Joe Biden has held an average lead of 5.9 points over Donald Trump in 72 national polls between January and early June. Hillary Clinton held an average lead of only 4.7 points in 221 national polls between January and early November, but her average lead was 5.7 points in 44 polls between January and early June. However, Biden’s lead has varied very little from month to month, ranging from 5.0 points in January to 7.7 points thus far in June. In contrast, Clinton’s lead varied from only 2.4 points in July to 10 points in March.
In 2016, that center’s author, Abramowitz, a political science professor at Emory University, saw Trump’s strength when others didn’t, but his model studies the popular vote, and he predicted Trump would win the popular vote. Clinton ended up winning the popular vote, while Trump won the electoral college.
In May 2020, Abramowitz wrote that Biden was favored by recent battleground state polling and added, “The recent 2020 polling results correlate much more strongly with the 2016 election results than with the final 2016 polling results.” He believes this “suggests that pollsters have adjusted their sampling and weighting procedures to correct for some of the problems that occurred in 2016 in light of the 2016 results.” He determined Biden was doing better in swing state polls than Clinton did.
However, Cahaly doesn’t believe that many pollsters have learned the lessons of 2016. Time will tell, of course.
Here’s what the polls show specifically in the battleground states of Wisconsin and Michigan:
Trafalgar Group Poll – Wisconsin [June 23-June 25]
Trafalgar Group Poll – Michigan [June 16-June 18]
|Third Party Candidate||4.5%|
Trafalgar Predicts a Very Close Race Overall Between Biden & Trump
In the interview, Cahaly told Heavy that the firm has changed its methodology somewhat for 2020 but wasn’t going to reveal all of that information until the election was over. However, he said that he believes most other polls are inaccurate, calling them “Pony Express polling that most of the other groups use these days.”
For example, he believes that calling a small number of households’ landlines with long questionnaires isn’t very effective because “I don’t think average people take those polls.” He said such polling tends to over represent “people who care too much on both sides. It over represents the people who have strong opinions. The people in the middle don’t have time to fool with it.”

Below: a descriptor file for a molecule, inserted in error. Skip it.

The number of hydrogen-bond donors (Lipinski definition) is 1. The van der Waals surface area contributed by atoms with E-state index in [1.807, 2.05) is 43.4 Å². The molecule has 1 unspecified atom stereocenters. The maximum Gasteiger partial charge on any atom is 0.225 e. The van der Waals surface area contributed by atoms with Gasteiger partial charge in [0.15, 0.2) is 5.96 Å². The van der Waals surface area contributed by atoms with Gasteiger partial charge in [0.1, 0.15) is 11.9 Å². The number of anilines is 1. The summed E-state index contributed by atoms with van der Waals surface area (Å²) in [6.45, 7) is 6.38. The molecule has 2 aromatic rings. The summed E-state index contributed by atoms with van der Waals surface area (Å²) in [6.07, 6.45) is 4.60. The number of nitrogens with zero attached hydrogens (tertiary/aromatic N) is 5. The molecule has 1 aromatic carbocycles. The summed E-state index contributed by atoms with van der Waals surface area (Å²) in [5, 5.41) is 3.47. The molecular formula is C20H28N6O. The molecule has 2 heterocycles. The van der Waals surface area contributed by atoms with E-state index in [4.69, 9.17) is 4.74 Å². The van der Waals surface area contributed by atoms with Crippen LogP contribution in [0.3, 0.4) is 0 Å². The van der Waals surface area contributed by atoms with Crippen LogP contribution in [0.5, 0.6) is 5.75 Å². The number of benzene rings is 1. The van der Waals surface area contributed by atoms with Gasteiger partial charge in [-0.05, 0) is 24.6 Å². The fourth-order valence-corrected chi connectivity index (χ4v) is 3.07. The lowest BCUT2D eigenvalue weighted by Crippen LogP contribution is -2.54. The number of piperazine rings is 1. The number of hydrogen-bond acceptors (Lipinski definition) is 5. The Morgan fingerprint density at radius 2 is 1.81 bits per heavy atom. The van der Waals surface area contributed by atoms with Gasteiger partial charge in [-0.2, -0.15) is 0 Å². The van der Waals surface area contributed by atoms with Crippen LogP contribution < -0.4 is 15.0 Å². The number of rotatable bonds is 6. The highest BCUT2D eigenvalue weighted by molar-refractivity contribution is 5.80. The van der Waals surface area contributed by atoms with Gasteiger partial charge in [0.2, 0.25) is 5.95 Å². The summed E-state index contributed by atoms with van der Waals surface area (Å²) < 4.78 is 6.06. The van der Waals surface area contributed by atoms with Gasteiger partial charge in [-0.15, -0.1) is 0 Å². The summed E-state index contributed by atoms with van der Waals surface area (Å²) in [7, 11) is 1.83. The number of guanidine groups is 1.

He believes that people are more hesitant to tell pollsters who they’re voting for today than they were in 2016 because we live in a society in which “people get penalized for their opinions. They’re not going to tell you what they think of the protests, of the riots, of statues. It’s significantly worse, especially with groups that it would be out of character for them to say so.” For example, he feels there is more minority and college-educated female support for Trump than people will admit.
He said Trafalgar does do some phone calls, but “we compensate for that in the way we ask the questions,” and the firm also does a lot of digital, text, email, and other methods. “We guarantee anonymity. We’re not working for a campaign or party.”
He said the firm has ways of getting at the social desirability effect that he wouldn’t detail. He said he believes that the 7.5 percent in the Wisconsin poll listed as supporting a third-party candidate actually contains a “few percent for Trump in there.” He called those shy or “reluctant voters.” He believed there would have been a social desirability effect with Bernie Sanders too but not with Biden.
He added that people don’t trust pollsters. “People don’t want to be on a list,” he said.
“I can tell you looking internally I think there is a significant amount of people for Trump” in the undecided or third-party category, he said.
Asked whether he thinks Trump will win Wisconsin, he said, “I absolutely do. I think he will win by more than 2 points.”
He said the past few months have “not been Trump’s high point,” but he believes that some “reluctant Trump voters” who “don’t like his style, a couple things he said” will move into Trump’s column because they are upset by “the cancel culture” and national unrest. He believes that, in 2016, Trump received fewer Republican votes “than anyone will ever know” but did better among groups like independents and minorities than people think. Cahaly believes Trump has growing minority support.
Asked whether he thinks Trump will win Michigan, he said, “I don’t know. It will be closer than Wisconsin.”
He said the biggest risk for Democrats is “overconfidence.”
Cahaly said the firm works hard to identify a pool of voters who aren’t consistent voters. Perhaps they voted provisionally. They created a “fingerprint of what a Trump voter looked like,” and matched it to the characteristics of voters who “hadn’t voted in many years” to get them back “in the pool” of those who might be sampled. He said that he doesn’t believe the firm undersampled certain demographic groups, like ethnic minorities, because they are likely included in the unidentified demographic category as a lot of states don’t collect that information about voters.
He thinks that voters “like Joe Biden” generally but that some are concerned he’s not the one who will be “running the show.”